Expressing gratitude for the conversations that have come out of this mediastorm
How many conversations have you had about the Clippers since last Saturday? Whether it’s one or seventeen, it’s likely it’s one or seventeen more conversations than you or the average sports fan has had about race, or privacy, or government regulation (or the Clippers, for that matter), in the past month.
What good comes out of this incident—a powerful cultural figure exposed on tape making racist remarks?
Great conversation about race.
If you didn’t know: Clippers owner Donald Sterling got banned from the NBA for life, fined $2.5 million, and will likely be coerced into selling his team—though there’s debate about that. There isn’t much question around what happened: the organization released a statement saying it believes Sterling’s girlfriend V. Stiviano (who identifies as Black-Mexican) gave an audio recording of Sterling asking her not to associate with black people at Clippers games to media outlet TMZ. Sterling has confirmed it is him on the tape, but released statements saying the tape doesn’t accurately represent his feelings.
Ultimately, Sterling’s disturbing remarks got us talking. Sometimes in a reasonable, logical way, sometimes in an outraged, upset way, but talking is something our country doesn’t do well when it comes to race. The NBA is 75% black; the U.S. is not. Race is a part of our cultural dialogue, but under the guise of correctness it is too often avoided as a topic of conversation.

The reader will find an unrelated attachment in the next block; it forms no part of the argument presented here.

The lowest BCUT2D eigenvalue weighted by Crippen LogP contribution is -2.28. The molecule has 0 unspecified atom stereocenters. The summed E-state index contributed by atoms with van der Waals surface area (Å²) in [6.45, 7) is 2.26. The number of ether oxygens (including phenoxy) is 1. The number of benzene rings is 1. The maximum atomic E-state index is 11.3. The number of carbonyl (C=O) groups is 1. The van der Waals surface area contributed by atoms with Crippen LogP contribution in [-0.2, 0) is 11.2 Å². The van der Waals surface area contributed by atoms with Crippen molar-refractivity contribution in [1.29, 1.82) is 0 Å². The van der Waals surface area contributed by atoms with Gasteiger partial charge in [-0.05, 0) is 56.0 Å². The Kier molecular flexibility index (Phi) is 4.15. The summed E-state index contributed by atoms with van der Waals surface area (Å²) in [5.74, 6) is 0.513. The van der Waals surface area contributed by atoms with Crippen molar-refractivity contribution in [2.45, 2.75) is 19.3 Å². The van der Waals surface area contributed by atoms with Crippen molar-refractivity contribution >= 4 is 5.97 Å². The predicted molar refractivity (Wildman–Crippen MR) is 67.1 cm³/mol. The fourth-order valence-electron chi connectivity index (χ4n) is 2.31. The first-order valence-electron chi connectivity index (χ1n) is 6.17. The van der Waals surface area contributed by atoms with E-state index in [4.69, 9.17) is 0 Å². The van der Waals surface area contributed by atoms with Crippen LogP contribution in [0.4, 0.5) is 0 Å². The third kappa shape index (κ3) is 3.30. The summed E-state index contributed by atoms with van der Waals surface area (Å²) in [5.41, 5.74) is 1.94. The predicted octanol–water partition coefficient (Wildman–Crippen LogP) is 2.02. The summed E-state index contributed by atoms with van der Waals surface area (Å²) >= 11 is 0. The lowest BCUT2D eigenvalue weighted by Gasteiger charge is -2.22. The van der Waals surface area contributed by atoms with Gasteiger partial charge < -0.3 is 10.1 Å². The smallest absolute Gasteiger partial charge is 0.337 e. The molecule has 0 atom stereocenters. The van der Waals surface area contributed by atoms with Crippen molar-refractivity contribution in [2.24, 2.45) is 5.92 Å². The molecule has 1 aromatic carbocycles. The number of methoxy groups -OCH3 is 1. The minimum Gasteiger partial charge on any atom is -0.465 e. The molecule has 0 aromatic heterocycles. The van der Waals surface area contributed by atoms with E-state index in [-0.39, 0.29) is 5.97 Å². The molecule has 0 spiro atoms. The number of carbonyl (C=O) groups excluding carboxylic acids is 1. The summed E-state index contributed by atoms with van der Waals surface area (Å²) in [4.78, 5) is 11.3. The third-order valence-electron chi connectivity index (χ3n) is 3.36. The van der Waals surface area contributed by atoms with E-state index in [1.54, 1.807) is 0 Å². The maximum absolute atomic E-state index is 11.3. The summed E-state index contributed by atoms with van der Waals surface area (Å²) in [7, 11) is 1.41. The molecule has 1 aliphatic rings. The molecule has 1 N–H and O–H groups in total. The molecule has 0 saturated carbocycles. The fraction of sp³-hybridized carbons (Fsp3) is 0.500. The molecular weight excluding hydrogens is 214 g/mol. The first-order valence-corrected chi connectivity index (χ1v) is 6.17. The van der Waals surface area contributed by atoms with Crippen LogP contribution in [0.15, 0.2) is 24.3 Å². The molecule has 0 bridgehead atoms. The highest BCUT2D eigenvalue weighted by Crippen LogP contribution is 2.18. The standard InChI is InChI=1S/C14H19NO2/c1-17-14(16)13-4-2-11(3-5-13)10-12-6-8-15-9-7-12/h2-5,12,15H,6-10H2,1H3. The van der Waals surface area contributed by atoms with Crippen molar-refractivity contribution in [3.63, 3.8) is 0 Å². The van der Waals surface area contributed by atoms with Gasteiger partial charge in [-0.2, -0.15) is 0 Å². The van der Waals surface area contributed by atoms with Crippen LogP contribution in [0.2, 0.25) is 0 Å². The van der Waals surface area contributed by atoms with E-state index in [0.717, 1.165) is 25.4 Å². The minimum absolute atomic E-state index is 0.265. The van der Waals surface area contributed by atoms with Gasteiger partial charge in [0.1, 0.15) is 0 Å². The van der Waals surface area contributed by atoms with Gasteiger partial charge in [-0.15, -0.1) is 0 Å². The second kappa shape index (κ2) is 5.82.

But how can we address racism and the problems and opportunities of a cultural melting pot like America without talking about it?
Likewise, Sterling got us talking about privacy. In the wake of national outrage over the NSA, should we be more outraged that the private conversation was released to the public? Is the NBA setting a dangerous censoring precedent? Free speech is protected by the first amendment, but the NBA, while public-facing, is a private company.
Teams uniting in solidarity. Players uniting. Conversations, facebook comments, water cooler talk—it all adds up to talking about issues. And that’s the first step to cultural change: acknowledgement.
Without condoning the way it happened, we’re grateful that there’s a national, cultural dialogue opening up right now. Let’s keep the conversation going.